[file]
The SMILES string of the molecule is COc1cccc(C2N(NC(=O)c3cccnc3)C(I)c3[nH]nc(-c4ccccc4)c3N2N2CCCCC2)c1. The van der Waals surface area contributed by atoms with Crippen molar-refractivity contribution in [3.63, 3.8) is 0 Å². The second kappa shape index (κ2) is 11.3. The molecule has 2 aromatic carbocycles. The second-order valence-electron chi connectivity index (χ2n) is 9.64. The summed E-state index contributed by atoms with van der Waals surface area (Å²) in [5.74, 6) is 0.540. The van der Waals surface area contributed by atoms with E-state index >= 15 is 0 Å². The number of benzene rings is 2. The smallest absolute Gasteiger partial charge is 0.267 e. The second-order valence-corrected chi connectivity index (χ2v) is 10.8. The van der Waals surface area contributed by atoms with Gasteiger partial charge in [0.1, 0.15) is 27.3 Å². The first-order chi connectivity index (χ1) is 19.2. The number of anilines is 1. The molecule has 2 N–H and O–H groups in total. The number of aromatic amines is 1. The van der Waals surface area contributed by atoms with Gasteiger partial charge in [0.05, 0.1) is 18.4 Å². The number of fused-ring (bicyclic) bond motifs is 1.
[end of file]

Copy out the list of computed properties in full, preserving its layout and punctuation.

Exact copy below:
The SMILES string of the molecule is COc1cccc(C2N(NC(=O)c3cccnc3)C(I)c3[nH]nc(-c4ccccc4)c3N2N2CCCCC2)c1. The van der Waals surface area contributed by atoms with Crippen molar-refractivity contribution in [3.63, 3.8) is 0 Å². The second kappa shape index (κ2) is 11.3. The molecule has 2 aromatic carbocycles. The second-order valence-electron chi connectivity index (χ2n) is 9.64. The summed E-state index contributed by atoms with van der Waals surface area (Å²) in [5.74, 6) is 0.540. The van der Waals surface area contributed by atoms with E-state index >= 15 is 0 Å². The number of benzene rings is 2. The smallest absolute Gasteiger partial charge is 0.267 e. The second-order valence-corrected chi connectivity index (χ2v) is 10.8. The van der Waals surface area contributed by atoms with Gasteiger partial charge in [0.1, 0.15) is 27.3 Å². The first-order chi connectivity index (χ1) is 19.2. The number of anilines is 1. The molecule has 2 N–H and O–H groups in total. The number of aromatic amines is 1. The van der Waals surface area contributed by atoms with Gasteiger partial charge in [0.05, 0.1) is 18.4 Å². The number of fused-ring (bicyclic) bond motifs is 1.